if stop_condition:
break

...
...

I do not quite get what the `is_full=True` option does exactly. Should it be set to True when
active_only is True?

I would be very glad if you could give me a quick feedback on the code / remarks. If you think this
looks fine (i.e. the computational cost is actually reduced by proceeding in this manner), I will implement
this solution for both of my initial questions.

Thanks again,

Hugo

[1] https://github.com/sfepy/sfepy/issues/785
[2] https://sfepy.org/doc-devel/examples/diffusion-time_poisson_interactive.html

Le jeu. 28 avr. 2022 à 11:08, Robert Cimrman <cimrman3@ntc.zcu.cz> a écrit :
Hi Hugo,

On 27/04/2022 09:29, hugo.levy@gmail.com wrote:
> Hi Robert,
>
> I am currently facing a new difficulty using Sfepy for solving nonlinear PDEs. I have coded my own
> Newton’s iterative method that simply consists in linearizing the PDE F(u)=0 around the previous
> iteration u_k. I have two questions:
>
> 1) At each iteration, I create a `Problem` instance for the linearized PDE and solve it the usual
> way in Sfepy. However, only the “linearized-nonlinear” terms need to be recomputed from one iteration
> to another. For the sake of computational efficiency, I wish not to reconstruct all matrices / rhs vectors
> but only the ones that need to be updated. How would you achieve that? In other words, how can you
> store some assembled terms while re-assembling some others?

There is no built-in support for this, but because you implement your own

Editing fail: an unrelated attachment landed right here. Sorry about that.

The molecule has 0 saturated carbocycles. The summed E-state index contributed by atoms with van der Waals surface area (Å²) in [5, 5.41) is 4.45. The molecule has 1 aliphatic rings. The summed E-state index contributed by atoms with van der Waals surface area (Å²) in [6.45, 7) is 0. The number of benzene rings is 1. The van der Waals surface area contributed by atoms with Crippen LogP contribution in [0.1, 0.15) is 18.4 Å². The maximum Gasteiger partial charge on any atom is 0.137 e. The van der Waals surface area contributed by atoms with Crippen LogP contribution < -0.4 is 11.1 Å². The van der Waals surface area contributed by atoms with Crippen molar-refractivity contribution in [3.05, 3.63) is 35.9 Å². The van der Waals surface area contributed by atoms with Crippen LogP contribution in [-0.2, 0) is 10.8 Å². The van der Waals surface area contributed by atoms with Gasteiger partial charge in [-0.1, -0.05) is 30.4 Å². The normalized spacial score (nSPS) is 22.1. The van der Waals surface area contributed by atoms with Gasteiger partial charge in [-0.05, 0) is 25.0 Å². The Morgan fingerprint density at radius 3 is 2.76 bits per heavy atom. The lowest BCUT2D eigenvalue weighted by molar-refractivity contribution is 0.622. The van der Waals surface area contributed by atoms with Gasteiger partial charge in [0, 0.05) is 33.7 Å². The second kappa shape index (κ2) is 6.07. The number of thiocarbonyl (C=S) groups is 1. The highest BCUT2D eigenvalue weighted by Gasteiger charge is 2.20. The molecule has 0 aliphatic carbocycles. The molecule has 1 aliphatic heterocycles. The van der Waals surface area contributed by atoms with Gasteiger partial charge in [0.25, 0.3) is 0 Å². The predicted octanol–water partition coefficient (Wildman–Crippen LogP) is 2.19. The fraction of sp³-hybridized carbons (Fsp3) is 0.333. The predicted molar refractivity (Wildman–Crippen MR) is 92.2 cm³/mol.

solver, it should be possible to get without too much hassle. I suggest you to
split your equations to linear and nonlinear parts and evaluate those
separately. There are several ways how to do that, e.g. (pb is a Problem instance):

eqs = {
'K' : '...',
}

...
pb.time_update()
pb.update_materials()

mtx = pb.mtx_a.copy()
mtx_k = eqs['K'].evaluate(mode='weak', dw_mode='matrix', asm_obj=mtx)

etc. See also assemble_matrices() in [1].

Another way would be to have two problem instance for the linear and nonlinear
parts and evaluate those.

[1] https://sfepy.org/doc-devel/examples/linear_elasticity-dispersion_analysis.html

> 2) For some reason, I need to evaluate another function, say G (a residual), at each iteration in
> the weak form. Again, some terms in G are constant while others are iteration-dependent (through
> their material). How would you efficiently evaluate G(u_k) at each iteration? Currently, the only way
> I found is to do
>
> dummy_ts = TimeStepper(0, 100) # ficticious time-stepper
>          eqs = Equations([my_equation]) # equation associated with function G
>          eqs.init_state()
>          ebcs = Conditions(my_ebcs)
>          epbcs = Conditions(my_epbcs)
>          eqs.time_update(dummy_ts, ebcs=ebcs, epbcs=epbcs)
>          res_vec = eqs.eval_residuals(sol) # sol is the solution at current iteration
>
> which I guess this is not Sfepy’s philosophy…

It looks OK. Note that you probably do not need to use the dummy_ts. Maybe you
could use Problem.evaluate(), or Problem.create_evaluable(), .eval_equations()
combo?

> I hope my questions are clear enough. Thank you very much in advance for your help.

As usual, send a self-contained small-size example if the above does not help
or you get stuck.

Cheers,
r.